by Sam Hieb
The N&O’s Rick Martinez weighs in on Kramer and the Forsyth County NAACP.
In my view, Michael Richards’ outburst was indeed a monumental moment because no one in tune with popular culture will ever watch an episode of Seinfeld the same way again. That’s a lot of people. And just like we learned Kramer’s first name was Cosmo, we learned what lingered under that nervous energy. I didn’t want to know Kramer’s first name, and I didn’t want to know about his alter ego’s personal problems. Ironic, isn’t it, that Kramer was the symbol of tolerance and free thought among his scheming, self-centered friends?
Focusing on the big picture, Martinez writes that minorities have bigger problems than guys like Richards:
In this minority’s opinion, institutional racism is indeed dead in the United States.
That doesn’t mean a racist won’t cross your path every now and then, including racists who are minorities themselves. But to cite Richards as proof of racism in America is flat-out wrong. His problems are personal, not societal. Just look at the video.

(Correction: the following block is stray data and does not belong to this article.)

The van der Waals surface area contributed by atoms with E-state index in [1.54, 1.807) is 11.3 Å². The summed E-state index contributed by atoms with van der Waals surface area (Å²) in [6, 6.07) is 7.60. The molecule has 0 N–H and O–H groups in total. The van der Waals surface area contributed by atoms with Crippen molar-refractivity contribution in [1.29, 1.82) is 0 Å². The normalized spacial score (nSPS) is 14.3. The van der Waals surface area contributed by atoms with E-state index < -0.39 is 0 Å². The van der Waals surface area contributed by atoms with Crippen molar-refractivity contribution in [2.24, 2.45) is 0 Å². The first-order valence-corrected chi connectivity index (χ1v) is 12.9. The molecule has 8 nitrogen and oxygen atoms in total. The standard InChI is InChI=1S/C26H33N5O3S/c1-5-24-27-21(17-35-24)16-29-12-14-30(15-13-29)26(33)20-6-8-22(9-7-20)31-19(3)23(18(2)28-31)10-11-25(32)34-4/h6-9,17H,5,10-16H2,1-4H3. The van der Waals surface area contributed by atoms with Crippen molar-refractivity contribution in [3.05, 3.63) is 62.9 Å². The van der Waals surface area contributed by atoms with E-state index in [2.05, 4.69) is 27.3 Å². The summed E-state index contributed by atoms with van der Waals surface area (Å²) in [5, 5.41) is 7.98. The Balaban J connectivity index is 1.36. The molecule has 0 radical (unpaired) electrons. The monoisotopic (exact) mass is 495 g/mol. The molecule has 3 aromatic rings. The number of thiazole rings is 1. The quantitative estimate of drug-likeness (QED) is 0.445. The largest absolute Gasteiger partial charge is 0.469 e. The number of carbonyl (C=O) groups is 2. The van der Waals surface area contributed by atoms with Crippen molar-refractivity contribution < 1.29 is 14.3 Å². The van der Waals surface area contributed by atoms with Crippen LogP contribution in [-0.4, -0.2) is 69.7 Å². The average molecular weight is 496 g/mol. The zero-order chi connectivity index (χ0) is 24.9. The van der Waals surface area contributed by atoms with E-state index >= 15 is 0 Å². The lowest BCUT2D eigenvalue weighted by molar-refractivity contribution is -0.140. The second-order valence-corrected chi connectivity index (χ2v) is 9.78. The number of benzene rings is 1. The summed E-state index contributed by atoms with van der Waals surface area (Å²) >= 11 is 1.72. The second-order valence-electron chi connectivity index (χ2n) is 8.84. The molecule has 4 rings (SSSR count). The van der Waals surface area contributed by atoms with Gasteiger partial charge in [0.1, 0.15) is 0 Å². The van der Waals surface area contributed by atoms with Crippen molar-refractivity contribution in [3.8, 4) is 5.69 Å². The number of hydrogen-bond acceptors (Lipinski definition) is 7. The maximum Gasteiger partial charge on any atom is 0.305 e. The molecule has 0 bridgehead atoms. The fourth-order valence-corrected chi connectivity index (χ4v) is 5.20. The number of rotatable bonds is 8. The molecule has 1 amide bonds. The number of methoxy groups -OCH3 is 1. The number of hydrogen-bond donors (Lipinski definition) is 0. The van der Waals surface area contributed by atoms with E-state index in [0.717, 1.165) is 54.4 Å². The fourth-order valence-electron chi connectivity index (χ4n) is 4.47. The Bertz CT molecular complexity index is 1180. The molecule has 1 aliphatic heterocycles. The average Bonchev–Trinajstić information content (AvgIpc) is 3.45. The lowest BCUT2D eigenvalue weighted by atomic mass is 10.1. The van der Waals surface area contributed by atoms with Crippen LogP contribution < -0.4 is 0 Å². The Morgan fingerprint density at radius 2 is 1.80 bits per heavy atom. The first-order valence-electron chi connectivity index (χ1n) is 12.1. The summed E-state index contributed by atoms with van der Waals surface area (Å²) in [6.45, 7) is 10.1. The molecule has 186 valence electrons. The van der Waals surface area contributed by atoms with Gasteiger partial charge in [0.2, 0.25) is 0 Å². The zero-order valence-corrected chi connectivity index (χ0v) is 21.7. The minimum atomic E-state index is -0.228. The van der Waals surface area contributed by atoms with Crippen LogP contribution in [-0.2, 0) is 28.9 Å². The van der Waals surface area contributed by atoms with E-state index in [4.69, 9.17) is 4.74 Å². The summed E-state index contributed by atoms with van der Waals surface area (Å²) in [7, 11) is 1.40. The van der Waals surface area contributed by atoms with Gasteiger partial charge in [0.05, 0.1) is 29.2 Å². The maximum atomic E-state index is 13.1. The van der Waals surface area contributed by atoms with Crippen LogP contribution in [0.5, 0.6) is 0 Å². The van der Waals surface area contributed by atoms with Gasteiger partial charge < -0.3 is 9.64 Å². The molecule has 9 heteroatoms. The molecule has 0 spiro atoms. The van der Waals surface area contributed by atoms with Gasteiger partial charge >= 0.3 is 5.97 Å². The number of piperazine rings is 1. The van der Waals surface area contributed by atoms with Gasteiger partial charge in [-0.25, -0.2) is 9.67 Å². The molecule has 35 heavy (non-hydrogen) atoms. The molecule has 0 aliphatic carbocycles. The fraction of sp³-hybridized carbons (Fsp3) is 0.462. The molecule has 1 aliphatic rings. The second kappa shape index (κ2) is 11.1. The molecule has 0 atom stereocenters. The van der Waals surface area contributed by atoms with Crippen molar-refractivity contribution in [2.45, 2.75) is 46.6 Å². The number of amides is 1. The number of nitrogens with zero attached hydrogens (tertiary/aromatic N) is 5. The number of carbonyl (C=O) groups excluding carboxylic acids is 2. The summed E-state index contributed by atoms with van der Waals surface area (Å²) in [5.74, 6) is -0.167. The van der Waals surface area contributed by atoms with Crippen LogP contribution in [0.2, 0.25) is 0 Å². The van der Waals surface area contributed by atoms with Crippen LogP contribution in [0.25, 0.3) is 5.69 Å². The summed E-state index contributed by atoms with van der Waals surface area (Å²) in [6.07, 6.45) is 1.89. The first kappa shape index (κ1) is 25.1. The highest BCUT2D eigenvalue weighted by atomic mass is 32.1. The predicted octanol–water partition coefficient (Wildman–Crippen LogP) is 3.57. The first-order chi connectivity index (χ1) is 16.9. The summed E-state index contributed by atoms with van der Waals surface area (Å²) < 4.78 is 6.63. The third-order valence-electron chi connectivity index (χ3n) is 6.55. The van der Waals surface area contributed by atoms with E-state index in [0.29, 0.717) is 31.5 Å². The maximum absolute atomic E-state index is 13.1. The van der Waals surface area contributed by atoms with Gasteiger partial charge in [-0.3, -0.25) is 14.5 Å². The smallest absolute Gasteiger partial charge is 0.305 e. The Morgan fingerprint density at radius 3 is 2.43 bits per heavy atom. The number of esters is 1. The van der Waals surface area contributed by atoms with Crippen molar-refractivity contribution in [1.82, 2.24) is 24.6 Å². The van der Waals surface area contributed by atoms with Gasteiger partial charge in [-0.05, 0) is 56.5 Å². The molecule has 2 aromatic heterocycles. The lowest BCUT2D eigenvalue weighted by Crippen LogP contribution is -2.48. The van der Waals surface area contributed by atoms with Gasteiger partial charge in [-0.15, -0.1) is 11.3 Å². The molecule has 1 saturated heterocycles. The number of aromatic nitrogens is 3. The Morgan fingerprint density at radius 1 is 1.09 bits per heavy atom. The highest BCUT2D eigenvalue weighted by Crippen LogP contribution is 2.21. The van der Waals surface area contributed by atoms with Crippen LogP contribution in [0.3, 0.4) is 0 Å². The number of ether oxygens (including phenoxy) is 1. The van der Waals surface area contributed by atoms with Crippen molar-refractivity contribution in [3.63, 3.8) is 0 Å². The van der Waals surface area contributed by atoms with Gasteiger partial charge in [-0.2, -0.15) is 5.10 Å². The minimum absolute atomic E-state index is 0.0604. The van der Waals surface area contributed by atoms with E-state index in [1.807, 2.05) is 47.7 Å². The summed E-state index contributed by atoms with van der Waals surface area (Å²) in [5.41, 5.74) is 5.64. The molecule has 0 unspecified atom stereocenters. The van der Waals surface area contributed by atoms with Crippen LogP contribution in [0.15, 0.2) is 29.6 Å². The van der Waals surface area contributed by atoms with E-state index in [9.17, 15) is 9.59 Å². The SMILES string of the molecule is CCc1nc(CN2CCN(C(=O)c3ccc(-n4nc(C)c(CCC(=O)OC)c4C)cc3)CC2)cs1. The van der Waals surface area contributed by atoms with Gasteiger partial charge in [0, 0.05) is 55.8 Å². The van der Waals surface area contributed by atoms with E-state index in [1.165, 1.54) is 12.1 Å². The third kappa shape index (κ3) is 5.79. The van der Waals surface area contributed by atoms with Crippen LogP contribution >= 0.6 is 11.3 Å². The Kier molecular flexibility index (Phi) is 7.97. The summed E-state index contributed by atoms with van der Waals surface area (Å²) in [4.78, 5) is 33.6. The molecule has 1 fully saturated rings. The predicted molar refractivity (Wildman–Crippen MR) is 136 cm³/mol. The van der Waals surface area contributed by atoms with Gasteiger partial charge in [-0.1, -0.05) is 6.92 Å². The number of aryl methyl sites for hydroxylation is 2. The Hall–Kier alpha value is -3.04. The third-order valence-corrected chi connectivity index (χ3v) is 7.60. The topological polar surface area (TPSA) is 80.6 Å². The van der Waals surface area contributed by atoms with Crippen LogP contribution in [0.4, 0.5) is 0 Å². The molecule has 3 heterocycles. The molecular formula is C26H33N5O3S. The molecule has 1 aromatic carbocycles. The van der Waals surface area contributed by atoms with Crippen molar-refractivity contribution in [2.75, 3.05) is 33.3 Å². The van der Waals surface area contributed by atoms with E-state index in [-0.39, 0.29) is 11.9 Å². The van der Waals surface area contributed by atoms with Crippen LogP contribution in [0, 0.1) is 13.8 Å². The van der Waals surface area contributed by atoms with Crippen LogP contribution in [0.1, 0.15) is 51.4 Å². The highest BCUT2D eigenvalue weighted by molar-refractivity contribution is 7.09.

….Now comes the hard part. We need new strategies to eliminate the achievement gap, even if it means challenging the traditional victimization mind-set that’s the intellectual foundation of past remedies.
For example, we need a serious second look at racial integration. There’s no doubt that forced racial segregation is wrong. But is integration for its own sake necessarily desirable when it comes to education?
This was a significant point in the Forsyth County NAACP’s opposition to that county’s $250 million school bond proposal (which was approved by voters earlier this month). Prior to the vote, chapter president Stephen Hairston told me that investments in poor, minority and underutilized schools should have precedence over building new suburban schools for primarily white kids.
Why? Because once those suburban schools are built, it will be the poor kids who’ll be bused for diversity purposes, not the other way around. Hairston believes time spent on a bus is better invested in a classroom, even if the classmates are all minorities.
This is the type of bold thinking required for the new civil rights era. Intellectual effort shouldn’t be wasted on Michael Richards.
Meanwhile, the Washington Times’ Deborah Simmons calls unsportsmanlike conduct on MJ.